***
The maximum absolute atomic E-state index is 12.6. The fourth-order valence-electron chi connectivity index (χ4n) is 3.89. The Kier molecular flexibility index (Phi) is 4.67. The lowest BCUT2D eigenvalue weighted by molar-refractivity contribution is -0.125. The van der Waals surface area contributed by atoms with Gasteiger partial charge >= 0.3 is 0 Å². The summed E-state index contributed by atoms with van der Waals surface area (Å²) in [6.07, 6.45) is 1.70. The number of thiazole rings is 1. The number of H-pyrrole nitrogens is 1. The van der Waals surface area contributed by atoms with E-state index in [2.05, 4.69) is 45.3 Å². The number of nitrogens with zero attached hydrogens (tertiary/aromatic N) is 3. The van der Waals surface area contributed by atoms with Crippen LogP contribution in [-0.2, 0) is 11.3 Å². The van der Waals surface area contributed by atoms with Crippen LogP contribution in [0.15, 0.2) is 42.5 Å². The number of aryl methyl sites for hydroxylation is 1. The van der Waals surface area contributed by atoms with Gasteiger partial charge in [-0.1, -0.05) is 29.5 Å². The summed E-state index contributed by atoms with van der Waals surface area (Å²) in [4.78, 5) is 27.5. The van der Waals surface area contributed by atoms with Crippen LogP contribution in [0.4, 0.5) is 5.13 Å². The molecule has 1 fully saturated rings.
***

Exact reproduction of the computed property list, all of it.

The maximum absolute atomic E-state index is 12.6. The fourth-order valence-electron chi connectivity index (χ4n) is 3.89. The Kier molecular flexibility index (Phi) is 4.67. The lowest BCUT2D eigenvalue weighted by molar-refractivity contribution is -0.125. The van der Waals surface area contributed by atoms with Gasteiger partial charge >= 0.3 is 0 Å². The summed E-state index contributed by atoms with van der Waals surface area (Å²) in [6.07, 6.45) is 1.70. The number of thiazole rings is 1. The number of H-pyrrole nitrogens is 1. The van der Waals surface area contributed by atoms with E-state index in [2.05, 4.69) is 45.3 Å². The number of nitrogens with zero attached hydrogens (tertiary/aromatic N) is 3. The van der Waals surface area contributed by atoms with Crippen LogP contribution in [-0.2, 0) is 11.3 Å². The van der Waals surface area contributed by atoms with Crippen LogP contribution in [0.15, 0.2) is 42.5 Å². The number of aryl methyl sites for hydroxylation is 1. The van der Waals surface area contributed by atoms with Gasteiger partial charge in [-0.1, -0.05) is 29.5 Å². The summed E-state index contributed by atoms with van der Waals surface area (Å²) in [4.78, 5) is 27.5. The van der Waals surface area contributed by atoms with Crippen LogP contribution in [0.4, 0.5) is 5.13 Å². The molecule has 1 fully saturated rings.